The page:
Abandoned to the sea

Dominic Bareham CHRISTOPHER Hogg's three bedroom bungalow is one of 20 homes which will become uninhabitable in five years - because pleas to bolster sea defences have been dismissed.

Dominic Bareham

CHRISTOPHER Hogg's three bedroom bungalow is one of 20 homes which will become uninhabitable in five years - because pleas to bolster sea defences have been dismissed.

This week, villagers living near the coastline of Scratby were devastated to learn a study to look into saving the cliffs - and ultimately their homes - has been scrapped on the orders of the Environment Agency.

Great Yarmouth Borough Council had agreed to pay £60,000 towards a study to extend a rock berm to protect properties close to the beach endangered by coastal erosion, but now the Agency has told councillors the £2.8m project would be a “non-starter” for funding in the short term.

Mr Hogg said: “I am absolutely disgusted. I don't think there is any doubt about it. What annoys me is that we have been asking the council since 2005 to look into it and they have delayed.

“I have ploughed my life savings into this home and I have got nowhere to go.”

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He said he would have to leave his bungalow once the sea reached the bottom of the cliff because sewers would become blocked and he believes the property he shares with wife Letitia was only two tidal surges away from becoming uninhabitable.

The couple bought the £149,000 home on The Promenade in 2002 because Mrs Hogg suffers mobility problems and struggles to climb stairs.

Mr Hogg added: “Long term for the village as a whole it is a disaster, but for us living on the front, particularly for the eight properties here, it is an absolute disaster.”

Angry members of Scratby Coastal Erosion Group have responded with four demands after a heated meeting on Wednesday (February 6).

They are insisting on the extension of the rock berm to protect the coastline from California to Newport; change of the status of Scratby's sea defences in the second draft Shoreline Management Plan (SMP) from “no active intervention” to “hold the line”, whereby repairs would be carried out to existing flood defences; a social justice element to compensate homeowners at the full pre-blight market price for the loss of properties; and discussions on a managed retreat.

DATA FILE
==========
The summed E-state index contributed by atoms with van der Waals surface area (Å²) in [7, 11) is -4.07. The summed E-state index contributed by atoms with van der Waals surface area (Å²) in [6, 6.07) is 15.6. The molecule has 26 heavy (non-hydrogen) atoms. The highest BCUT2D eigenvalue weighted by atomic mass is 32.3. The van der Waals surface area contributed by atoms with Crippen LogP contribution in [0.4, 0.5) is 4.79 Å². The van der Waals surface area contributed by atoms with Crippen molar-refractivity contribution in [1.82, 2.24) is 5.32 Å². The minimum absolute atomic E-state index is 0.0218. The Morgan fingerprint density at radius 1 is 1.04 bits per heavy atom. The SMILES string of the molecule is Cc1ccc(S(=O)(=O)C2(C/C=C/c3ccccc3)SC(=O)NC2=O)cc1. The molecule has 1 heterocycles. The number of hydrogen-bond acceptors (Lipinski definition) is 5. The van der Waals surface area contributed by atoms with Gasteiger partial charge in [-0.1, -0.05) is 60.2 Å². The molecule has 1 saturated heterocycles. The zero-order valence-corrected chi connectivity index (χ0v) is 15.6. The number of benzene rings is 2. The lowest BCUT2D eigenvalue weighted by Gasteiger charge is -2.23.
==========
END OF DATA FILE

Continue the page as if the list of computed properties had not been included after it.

John Bristo, who attended the meeting, is another under threat of losing his home on The Promenade and said the group had called on the borough council to revert back to the “hold the line” status of the 1995 SMP, so there was enough time to mitigate the worst effects of erosion.

He said: “We are still going to pursue the extension of the rock berm because at this moment the scheme has not been drawn up. We have been working on this now for three years and to say we are disappointed at the latest news is an understatement.

“We are disappointed that to actually consider the scheme you need to draw it up, but no money has been spent.”

Phil Marshall, who lives in nearby California Avenue, summed up a sense of betrayal among local residents at the council's decision not to progress with the study even though they knew the chance of any rescue scheme being approved was slim, especially as the SMP proposed no active intervention.

He said: “To now turn around and renege on the commitment to at least undertake the study is an absolute betrayal to the local residents.”

The study, costing £88,000 in total, would have looked into the consequences of extending the rock berm 100 yards. The study would then have been submitted to the agency for funding.

But Tim Howard, head of the council's regeneration and environment department, said the council did not want to stump up the cash if there was no chance of an end result.

He said: “The council had approved funds for the project of defending the beach at Scratby but they have been told by the Environment Agency they won't get the go-ahead, so they have now withdrawn the funding.”

It is thought the council's £88,000 will remain in the pot for a possible future use for some sort of project in Scratby.

But Steve Hayman, the Agency's postal manager, confirmed he advised the council at the meeting on Wednesday, January 30, that the scheme would be a non-starter in terms of funding because it would not qualify for funding over the next five years. After that period the erosion situation would have changed, so new plans would be needed.

He said each project was evaluated in terms of whether the likely benefits would outweigh the financial costs involved and although the benefits of the Scratby plans were superior, the scheme was not considered a priority for funding.

“Nationally, there are far more demands for funding than there are resources available so there is a prioritisation approach,” Mr Hayman concluded.

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